The opening paragraphs of several assessment plans clearly summarize what the department and disciplines strive to do. In fact, they did it so well, that we want to take courses from them.
Linguistics, as it is construed at Carleton, is the study of the human language faculty, surely the most central capacity of those which constitute human nature. The discipline is driven by two fundamental questions. First, what is it that people know that allows them to deftly use the stupendously complicated systems that underlie human languages? Second, how is this capacity acquired, both ontogenetically and phylogenetically? To put this in a less technical way, we ask, what happens to individual humans, over the first few years of their lives, that allows them to gain complete mastery over systems of knowledge that are so complex that they continue to defy complete and accurate explicit description, and to do so at a time when other sorts of elaborate cognitive and social skills are quite out of reach? We also ask, what happened over the millions of years from the dawn of the primitive replicator to emergence of modern humans that makes our brains capable of a skill that, adaptive though it is, appears to elude all other species with whom we share the planet?
These are extraordinarily complicated questions, and as in every other intellectually sophisticated discipline, we find that there are a great number of specializations, which both characterize the subject matters constituent of the field as we understand it, but also serve as useful initial descriptions of the expertise of individual linguists. We might give a first approximation list of the various aspects of the human faculty we’re trying to describe, which we might call the “core”:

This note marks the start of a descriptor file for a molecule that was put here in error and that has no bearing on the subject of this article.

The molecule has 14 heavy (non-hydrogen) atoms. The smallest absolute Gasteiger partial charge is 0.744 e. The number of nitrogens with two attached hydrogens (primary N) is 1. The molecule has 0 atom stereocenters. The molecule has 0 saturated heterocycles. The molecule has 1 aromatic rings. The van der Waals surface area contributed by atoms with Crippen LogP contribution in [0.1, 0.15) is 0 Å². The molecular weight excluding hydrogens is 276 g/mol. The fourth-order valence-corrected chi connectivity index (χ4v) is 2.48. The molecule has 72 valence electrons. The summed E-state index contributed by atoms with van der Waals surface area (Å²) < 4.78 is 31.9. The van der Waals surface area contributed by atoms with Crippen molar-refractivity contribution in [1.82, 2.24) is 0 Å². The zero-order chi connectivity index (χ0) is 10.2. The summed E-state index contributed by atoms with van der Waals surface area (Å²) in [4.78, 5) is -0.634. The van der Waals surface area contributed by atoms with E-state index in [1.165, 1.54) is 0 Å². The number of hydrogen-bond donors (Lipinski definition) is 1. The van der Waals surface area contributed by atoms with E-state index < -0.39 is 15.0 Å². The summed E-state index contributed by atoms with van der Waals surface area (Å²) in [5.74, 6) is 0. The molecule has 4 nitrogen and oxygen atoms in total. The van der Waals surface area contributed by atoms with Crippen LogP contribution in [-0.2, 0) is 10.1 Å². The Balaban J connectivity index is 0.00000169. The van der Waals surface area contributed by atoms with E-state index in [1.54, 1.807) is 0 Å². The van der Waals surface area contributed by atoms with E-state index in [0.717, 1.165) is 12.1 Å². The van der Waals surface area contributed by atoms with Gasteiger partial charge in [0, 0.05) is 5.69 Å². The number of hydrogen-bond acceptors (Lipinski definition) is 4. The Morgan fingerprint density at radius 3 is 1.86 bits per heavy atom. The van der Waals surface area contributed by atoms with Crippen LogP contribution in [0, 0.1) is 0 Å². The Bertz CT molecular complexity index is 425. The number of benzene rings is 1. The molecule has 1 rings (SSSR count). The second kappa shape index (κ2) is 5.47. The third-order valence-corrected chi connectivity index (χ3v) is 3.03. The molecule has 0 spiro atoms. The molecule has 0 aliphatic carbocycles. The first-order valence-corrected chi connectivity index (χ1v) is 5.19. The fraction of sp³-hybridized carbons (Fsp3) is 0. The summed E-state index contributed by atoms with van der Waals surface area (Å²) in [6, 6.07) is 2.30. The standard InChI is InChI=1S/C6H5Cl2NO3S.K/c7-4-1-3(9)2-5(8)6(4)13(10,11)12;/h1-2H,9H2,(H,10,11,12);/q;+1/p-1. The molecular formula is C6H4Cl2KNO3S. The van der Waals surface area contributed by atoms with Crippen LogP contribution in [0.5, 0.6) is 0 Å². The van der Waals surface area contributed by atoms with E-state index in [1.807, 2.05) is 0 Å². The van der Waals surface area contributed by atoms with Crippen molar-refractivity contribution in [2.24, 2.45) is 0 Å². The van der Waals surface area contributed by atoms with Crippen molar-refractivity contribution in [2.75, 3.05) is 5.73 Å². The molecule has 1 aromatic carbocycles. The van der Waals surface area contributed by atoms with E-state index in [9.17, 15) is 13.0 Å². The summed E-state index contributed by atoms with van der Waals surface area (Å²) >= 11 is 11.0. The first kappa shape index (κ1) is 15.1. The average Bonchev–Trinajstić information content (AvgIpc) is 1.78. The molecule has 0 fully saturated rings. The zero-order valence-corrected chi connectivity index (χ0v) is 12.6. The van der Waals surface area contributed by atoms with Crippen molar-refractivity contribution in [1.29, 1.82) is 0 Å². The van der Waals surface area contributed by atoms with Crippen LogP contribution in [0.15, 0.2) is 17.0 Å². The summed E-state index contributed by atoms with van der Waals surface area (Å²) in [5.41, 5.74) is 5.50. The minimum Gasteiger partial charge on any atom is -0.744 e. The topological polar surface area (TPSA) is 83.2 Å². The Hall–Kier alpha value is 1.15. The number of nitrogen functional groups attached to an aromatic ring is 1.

- semantics, the meaning of words and sentences
- syntax, well-formedness conditions on sequences of words
- morphology, the shape and structure of words
- phonology, the sound pattern for languages
- phonetics, the production and perception of the linguistic signal
Of course, there is much more we are interested in. We want to know about the acquisition of each of these components, how they change over time, how the capacities to acquire and use them arose in the species, how they are deployed in social and artistic contexts, how they are realized in the human brain, how they are managed in signed languages, how writing systems work, what all of this tells us about human nature, and much more.
Mathematics embodies the spirit of the liberal arts. Mathematics is an art, a pure science, a language and an analytical tool for the natural and social science, a means of exploring philosophical questions, and a beautiful edifice that is a tribute to human creativity. The study of mathematics develops habits of mind including precision, logical thinking, focusing on essential features of a problem, exacting analysis and rigorous synthesis. A Carleton math major will develop these habits. She will learn to see the creative and technical aspects of mathematics. She will learn to communicate mathematically and come to appreciate the role that mathematics plays, and has played in science, philosophy, economics and art. This development will be fostered by her achievement of . . . specific learning goals.